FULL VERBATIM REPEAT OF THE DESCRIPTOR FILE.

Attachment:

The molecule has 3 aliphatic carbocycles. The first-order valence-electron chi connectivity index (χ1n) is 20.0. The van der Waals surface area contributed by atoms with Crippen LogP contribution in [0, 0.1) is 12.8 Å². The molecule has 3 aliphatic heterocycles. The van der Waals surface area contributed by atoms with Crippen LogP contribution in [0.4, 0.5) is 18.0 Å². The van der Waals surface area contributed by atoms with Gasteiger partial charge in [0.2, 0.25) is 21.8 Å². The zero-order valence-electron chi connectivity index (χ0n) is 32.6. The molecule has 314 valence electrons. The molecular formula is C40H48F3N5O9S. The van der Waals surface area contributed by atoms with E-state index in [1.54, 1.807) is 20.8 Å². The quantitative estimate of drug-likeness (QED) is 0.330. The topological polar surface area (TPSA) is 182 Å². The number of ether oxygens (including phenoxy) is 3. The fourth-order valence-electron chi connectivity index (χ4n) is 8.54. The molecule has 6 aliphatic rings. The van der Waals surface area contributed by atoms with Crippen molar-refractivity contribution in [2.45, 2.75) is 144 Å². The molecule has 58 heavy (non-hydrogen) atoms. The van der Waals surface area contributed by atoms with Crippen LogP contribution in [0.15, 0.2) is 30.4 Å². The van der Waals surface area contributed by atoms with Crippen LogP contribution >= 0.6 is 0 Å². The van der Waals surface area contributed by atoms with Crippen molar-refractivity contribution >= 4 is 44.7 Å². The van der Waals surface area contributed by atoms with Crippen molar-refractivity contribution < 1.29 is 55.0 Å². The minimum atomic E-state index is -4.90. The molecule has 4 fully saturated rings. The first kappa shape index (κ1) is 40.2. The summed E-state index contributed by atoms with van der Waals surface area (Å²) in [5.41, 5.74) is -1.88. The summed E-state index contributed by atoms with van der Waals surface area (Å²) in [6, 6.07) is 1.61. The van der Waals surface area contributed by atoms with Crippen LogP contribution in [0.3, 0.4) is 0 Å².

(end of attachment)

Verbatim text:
The molecule has 3 aliphatic carbocycles. The first-order valence-electron chi connectivity index (χ1n) is 20.0. The van der Waals surface area contributed by atoms with Crippen LogP contribution in [0, 0.1) is 12.8 Å². The molecule has 3 aliphatic heterocycles. The van der Waals surface area contributed by atoms with Crippen LogP contribution in [0.4, 0.5) is 18.0 Å². The van der Waals surface area contributed by atoms with Gasteiger partial charge in [0.2, 0.25) is 21.8 Å². The zero-order valence-electron chi connectivity index (χ0n) is 32.6. The molecule has 314 valence electrons. The molecular formula is C40H48F3N5O9S. The van der Waals surface area contributed by atoms with E-state index in [1.54, 1.807) is 20.8 Å². The quantitative estimate of drug-likeness (QED) is 0.330. The topological polar surface area (TPSA) is 182 Å². The number of ether oxygens (including phenoxy) is 3. The fourth-order valence-electron chi connectivity index (χ4n) is 8.54. The molecule has 6 aliphatic rings. The van der Waals surface area contributed by atoms with Crippen molar-refractivity contribution in [2.45, 2.75) is 144 Å². The molecule has 58 heavy (non-hydrogen) atoms. The van der Waals surface area contributed by atoms with Crippen LogP contribution in [0.15, 0.2) is 30.4 Å². The van der Waals surface area contributed by atoms with Crippen LogP contribution >= 0.6 is 0 Å². The van der Waals surface area contributed by atoms with Crippen molar-refractivity contribution >= 4 is 44.7 Å². The van der Waals surface area contributed by atoms with Crippen molar-refractivity contribution < 1.29 is 55.0 Å². The minimum atomic E-state index is -4.90. The molecule has 4 fully saturated rings. The first kappa shape index (κ1) is 40.2. The summed E-state index contributed by atoms with van der Waals surface area (Å²) in [5.41, 5.74) is -1.88. The summed E-state index contributed by atoms with van der Waals surface area (Å²) in [6, 6.07) is 1.61. The van der Waals surface area contributed by atoms with Crippen LogP contribution in [0.3, 0.4) is 0 Å².